A police spokesperson told media that police were seeing increased Methamphetamine usage “across the board”.

Meanwhile, New Zealand First has accused Housing New Zealand of breaching tenancy law by putting people into state houses without testing for Methamphetamine contamination first. The party’s social development spokesperson Darroch Ball said that, under the Residential Tenancies Act, landlords must provide a clean property. "If landlords rent a property that is contaminated they are breaching their obligations under this law.”

For this reason, landlords should test for any signs of Methamphetamine before they rent a property, Ball said.

"Landlords were warned this month by the Tenancy Tribunal that they will not be able to hide behind a lack of knowledge of Methamphetamine contamination if the likelihood is overwhelming.”

As landlords.co.nz has reported, there is a lot of uncertainty and confusion about what landlords should do when it comes to Methamphetamine contamination of rental properties – be it actual or potential.

However, as suggested by Ball, a recent Tenancy Tribunal decision could provide insight into the expectations of the Tribunal.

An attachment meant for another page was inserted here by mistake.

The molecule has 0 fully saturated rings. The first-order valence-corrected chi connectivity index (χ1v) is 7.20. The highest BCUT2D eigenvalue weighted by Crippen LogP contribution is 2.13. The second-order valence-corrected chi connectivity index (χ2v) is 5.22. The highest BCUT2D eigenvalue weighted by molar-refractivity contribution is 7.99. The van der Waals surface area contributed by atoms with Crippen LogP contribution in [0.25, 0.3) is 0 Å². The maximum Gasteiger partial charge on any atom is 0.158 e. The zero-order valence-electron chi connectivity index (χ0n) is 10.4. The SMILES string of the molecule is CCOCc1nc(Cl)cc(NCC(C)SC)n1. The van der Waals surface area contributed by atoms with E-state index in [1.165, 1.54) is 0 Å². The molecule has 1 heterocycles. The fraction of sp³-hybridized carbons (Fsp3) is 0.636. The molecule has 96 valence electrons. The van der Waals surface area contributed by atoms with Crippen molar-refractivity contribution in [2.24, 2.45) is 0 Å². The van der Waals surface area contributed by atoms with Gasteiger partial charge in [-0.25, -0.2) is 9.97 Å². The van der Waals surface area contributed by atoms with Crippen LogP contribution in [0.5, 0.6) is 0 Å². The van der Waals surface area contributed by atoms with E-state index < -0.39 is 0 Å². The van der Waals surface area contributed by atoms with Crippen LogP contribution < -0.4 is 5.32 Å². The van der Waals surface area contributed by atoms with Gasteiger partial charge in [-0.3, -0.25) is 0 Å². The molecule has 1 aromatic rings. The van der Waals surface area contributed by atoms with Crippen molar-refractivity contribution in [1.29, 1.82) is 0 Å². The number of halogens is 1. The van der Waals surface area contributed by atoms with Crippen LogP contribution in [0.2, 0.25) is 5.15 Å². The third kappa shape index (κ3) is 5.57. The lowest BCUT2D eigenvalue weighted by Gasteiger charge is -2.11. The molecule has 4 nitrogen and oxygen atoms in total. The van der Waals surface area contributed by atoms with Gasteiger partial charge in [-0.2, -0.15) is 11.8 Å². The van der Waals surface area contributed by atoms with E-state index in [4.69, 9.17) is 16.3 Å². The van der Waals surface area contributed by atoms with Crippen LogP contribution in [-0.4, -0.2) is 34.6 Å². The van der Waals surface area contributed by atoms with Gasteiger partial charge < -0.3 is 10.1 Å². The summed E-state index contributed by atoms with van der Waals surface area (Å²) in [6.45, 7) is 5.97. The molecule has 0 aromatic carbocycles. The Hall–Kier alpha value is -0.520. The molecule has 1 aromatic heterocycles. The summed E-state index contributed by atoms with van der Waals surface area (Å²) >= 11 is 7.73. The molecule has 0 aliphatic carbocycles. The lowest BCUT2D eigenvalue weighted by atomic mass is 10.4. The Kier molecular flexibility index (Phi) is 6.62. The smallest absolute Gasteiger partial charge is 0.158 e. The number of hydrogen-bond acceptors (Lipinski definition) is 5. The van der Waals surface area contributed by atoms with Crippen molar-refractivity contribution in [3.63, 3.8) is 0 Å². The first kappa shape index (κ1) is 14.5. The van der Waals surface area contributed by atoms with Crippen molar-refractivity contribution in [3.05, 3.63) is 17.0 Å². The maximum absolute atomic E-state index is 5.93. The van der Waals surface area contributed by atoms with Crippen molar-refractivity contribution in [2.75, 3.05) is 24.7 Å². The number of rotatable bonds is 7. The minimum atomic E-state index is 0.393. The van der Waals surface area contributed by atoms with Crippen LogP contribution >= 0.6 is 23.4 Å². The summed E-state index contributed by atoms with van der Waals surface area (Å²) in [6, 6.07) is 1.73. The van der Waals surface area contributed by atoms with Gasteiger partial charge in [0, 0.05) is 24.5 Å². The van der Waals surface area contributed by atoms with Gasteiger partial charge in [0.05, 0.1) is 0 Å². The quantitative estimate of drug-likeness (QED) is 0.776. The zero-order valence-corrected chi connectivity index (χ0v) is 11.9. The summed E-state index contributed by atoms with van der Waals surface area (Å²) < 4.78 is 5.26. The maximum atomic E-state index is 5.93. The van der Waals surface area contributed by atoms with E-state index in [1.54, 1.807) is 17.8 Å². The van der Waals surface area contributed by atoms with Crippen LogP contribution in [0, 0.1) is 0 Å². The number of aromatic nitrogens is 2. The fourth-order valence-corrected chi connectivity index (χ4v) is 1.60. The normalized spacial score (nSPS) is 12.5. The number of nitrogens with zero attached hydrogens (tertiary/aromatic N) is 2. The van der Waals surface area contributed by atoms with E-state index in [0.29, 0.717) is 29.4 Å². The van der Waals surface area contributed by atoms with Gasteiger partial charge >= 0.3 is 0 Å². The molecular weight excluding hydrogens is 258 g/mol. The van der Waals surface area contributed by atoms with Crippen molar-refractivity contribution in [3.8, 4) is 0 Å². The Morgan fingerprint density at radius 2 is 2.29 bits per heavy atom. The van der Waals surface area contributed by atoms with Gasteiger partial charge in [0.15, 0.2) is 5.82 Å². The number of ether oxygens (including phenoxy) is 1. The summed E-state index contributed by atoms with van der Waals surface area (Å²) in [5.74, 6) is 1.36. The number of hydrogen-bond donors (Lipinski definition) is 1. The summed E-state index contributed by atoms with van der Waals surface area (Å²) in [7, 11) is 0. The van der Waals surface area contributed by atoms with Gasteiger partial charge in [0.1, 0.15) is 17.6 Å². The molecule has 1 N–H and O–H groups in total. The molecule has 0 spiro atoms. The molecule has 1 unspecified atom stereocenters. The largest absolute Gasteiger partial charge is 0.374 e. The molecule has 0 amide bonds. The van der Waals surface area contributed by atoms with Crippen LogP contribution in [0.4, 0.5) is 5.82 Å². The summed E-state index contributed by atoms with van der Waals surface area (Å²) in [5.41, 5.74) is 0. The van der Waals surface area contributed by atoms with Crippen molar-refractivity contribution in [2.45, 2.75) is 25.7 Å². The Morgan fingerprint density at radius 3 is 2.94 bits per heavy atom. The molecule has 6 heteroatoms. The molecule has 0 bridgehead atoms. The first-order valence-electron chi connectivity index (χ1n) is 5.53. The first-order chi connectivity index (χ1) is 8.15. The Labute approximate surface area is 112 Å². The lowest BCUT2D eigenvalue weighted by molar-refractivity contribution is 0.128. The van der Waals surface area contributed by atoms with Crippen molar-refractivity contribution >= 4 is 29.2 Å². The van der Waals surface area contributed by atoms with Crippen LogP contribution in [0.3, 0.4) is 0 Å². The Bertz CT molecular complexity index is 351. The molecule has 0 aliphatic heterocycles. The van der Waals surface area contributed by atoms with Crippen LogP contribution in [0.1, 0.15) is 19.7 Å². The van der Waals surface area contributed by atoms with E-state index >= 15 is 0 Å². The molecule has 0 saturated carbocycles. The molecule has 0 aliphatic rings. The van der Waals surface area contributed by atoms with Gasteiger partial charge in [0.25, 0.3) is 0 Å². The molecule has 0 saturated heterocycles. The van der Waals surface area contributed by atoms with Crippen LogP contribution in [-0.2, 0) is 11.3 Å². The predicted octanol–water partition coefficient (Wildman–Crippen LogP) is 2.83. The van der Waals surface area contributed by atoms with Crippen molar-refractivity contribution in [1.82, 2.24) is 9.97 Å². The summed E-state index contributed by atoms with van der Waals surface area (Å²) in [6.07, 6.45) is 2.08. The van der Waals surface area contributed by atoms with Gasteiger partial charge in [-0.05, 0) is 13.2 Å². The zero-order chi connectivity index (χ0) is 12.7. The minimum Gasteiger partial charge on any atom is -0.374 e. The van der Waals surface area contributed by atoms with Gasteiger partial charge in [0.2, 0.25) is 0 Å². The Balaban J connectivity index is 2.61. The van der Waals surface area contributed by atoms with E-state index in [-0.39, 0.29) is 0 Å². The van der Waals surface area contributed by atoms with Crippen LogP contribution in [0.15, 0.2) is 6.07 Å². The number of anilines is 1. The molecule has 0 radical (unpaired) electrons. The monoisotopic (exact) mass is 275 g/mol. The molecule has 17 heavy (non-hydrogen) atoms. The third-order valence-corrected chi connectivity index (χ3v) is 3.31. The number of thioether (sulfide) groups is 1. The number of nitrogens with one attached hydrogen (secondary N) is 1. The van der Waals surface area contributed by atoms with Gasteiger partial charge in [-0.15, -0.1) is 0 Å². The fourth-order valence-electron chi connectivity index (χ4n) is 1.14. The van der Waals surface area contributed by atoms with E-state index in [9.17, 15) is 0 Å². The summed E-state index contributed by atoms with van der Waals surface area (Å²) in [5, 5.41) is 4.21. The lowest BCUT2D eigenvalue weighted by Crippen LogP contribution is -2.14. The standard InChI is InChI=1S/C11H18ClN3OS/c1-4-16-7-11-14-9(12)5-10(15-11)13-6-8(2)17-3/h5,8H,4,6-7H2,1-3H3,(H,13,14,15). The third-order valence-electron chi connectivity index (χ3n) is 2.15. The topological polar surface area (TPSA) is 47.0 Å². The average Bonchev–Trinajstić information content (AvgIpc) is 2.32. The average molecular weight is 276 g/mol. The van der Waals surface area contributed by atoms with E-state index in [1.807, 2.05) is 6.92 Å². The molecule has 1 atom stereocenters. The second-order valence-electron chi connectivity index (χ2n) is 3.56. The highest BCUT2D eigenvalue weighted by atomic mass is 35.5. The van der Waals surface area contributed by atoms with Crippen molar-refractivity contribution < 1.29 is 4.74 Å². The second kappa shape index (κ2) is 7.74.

Adjudicator Mark Benvie ordered a landlord to pay over $7,500 to his former tenants to refund rent and compensate them for the disposal of their belongings after the property they were renting was found to be Methamphetamine   contaminated.

He found that, due to the Methamphetamine contamination, the property was not fit to be lived in and the landlord had breached the implied term of the tenancy agreement that the premises were habitable.

At the same time, Benvie accepted that neither the landlord, who had bought the property just before the tenants moved in, nor his agents knew the property was contaminated.
In his ruling, he recognised the decision meant the landlord is liable for the consequences of the Methamphetamine contamination of the property – despite having no knowledge of the contamination.